According to the Las Vegas Informer, “In maintaining a virtual workforce, a project manager should always be informed with the latest trend; and in today’s age, new trends pop out every minute.” Written by Ana Rodriguez, who describes herself as having a background in “real estate brokerage, investing, online marketing,” the piece works well as a blueprint for staying on top of the latest trends.
Agile being used more globally: Rodriguez cites an article that states, “In a nutshell, it’s a successful combination of some of the best software development practices over the years, some of which are as old as programming itself, under one umbrella while reinforcing and compensating each other’s strengths and weaknesses.”
Virtual learning is key: As Rodriguez points out, “To save on expenses and time as well, project managers are now expected to learn through virtual means.” Here’s a good resource for online project management learning.
Project management in the cloud: OK, maybe that’s not a recent trend but it is worth remembering.
New collaboration tools: Trello and Asana are two tools mentioned. Asana was developed by one of Facebook’s less-famous founders Dustin Moskovitz. Trello, according to NJ.com, is “gaining popularity for project management, especially when working with teams looking to coordinate discussions and tasks.”
More scrutiny: Rodriguez says, “Best practices for creating a virtual workforce will now begin in ensuring that the first few, small steps of any projects are free from flaws or any mishaps.”
Less IT, more business: Project management will continue to evolve from information technology use to other areas of business like sales and marketing the article predicts.
Aggressive benchmarks: Project management teams will have to demonstrate not only their own progress but how much better they are than the competition.
Leadership, not management: That’s a trend validated by Robert Kelley, a managing partner at KPS, a project management consultancy and co-founder of #PMChat, a global community of project managers and business leaders that discuss best practices and lessons learned via Twitter. He says, “If you want to be a value-added (another business term shifting to overuse) member of your organization, then you need to become a leader that manages projects well – a Project Leader.”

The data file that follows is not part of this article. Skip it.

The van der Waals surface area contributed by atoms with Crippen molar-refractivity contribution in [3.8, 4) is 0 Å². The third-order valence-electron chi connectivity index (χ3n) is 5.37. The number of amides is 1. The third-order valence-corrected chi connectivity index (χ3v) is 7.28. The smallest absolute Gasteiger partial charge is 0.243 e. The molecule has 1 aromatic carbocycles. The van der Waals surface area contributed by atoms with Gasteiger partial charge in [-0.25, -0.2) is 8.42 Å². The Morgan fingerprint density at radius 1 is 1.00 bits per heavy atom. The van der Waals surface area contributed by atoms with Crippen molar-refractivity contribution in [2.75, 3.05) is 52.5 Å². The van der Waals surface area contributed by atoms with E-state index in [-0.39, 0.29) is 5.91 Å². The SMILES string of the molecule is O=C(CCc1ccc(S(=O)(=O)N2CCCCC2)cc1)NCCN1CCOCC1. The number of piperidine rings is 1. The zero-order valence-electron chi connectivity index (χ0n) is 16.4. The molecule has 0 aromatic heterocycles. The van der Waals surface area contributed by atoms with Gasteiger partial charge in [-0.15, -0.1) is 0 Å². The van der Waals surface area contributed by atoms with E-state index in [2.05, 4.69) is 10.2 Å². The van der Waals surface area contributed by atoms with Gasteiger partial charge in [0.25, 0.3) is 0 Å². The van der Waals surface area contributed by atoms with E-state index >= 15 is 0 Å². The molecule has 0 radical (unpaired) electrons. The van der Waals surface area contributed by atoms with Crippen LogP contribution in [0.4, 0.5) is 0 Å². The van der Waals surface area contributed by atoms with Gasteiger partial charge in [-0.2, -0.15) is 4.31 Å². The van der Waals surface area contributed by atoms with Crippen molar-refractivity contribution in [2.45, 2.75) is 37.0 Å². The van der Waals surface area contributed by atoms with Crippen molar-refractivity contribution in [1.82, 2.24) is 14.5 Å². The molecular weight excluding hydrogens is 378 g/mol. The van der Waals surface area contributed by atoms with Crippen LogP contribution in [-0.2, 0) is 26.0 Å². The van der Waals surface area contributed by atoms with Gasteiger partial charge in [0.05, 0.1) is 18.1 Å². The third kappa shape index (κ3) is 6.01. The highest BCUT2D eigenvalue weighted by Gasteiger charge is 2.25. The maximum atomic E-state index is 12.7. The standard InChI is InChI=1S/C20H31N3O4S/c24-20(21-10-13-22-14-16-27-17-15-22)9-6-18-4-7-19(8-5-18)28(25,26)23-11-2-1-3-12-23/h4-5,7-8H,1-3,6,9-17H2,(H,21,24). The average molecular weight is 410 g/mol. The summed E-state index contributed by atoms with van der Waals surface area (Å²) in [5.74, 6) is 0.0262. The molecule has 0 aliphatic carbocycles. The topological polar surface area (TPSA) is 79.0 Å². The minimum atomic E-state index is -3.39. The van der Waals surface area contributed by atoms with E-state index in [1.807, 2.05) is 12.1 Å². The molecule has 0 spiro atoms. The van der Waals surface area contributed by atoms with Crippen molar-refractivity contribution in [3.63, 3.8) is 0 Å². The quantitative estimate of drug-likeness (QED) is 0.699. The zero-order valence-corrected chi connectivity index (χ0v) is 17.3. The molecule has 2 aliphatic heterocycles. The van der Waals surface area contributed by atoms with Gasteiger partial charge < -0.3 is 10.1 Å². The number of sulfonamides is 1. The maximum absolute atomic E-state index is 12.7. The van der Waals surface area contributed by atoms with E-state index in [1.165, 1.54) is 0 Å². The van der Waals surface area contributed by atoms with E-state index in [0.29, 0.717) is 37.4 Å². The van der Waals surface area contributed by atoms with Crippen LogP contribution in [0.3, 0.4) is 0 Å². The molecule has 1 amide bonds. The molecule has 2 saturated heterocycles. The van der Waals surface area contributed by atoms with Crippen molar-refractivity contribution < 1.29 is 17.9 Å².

Stay Ahead, Not on Pace: Rodriguez says, “These trends are not the goal; they are the means to arriving at the very goal of the team. Ensure success for the project by keeping up with the trends and tools and all the while keeping focused on the goals and the success of the project.”
There are some other trends in project management worth adding, including a move to elevate project management, software potentially making project managers obsolete, and time management.
The latter may seem obvious, but as Bain & Co. partners Michael Mankins, Chris Brahm, and Gregory Caimi write, “Some forward-thinking companies have taken a different approach entirely. They expect their leaders to treat time as a scarce resource and to invest it prudently. They bring as much discipline to their time budgets as to their capital budgets.
Software like Smartsheet could push a trend towards making project managers obsolete – at least at Netflix. Nancy Gohring, writing in CITEWorld.com’s blog, “Tales from the Cloud,” says, “[It] might come as a surprise that a couple hundred Netflix employees use Smartsheet to manage projects.” Those aren’t project managers using Smartsheet. Netflix apparently has no project managers.
With regards to the elevation of project management, Harold Kerzner, a globally recognized expert on project management, says changes are coming in the wake of the future definitions of both projects and project success evolving.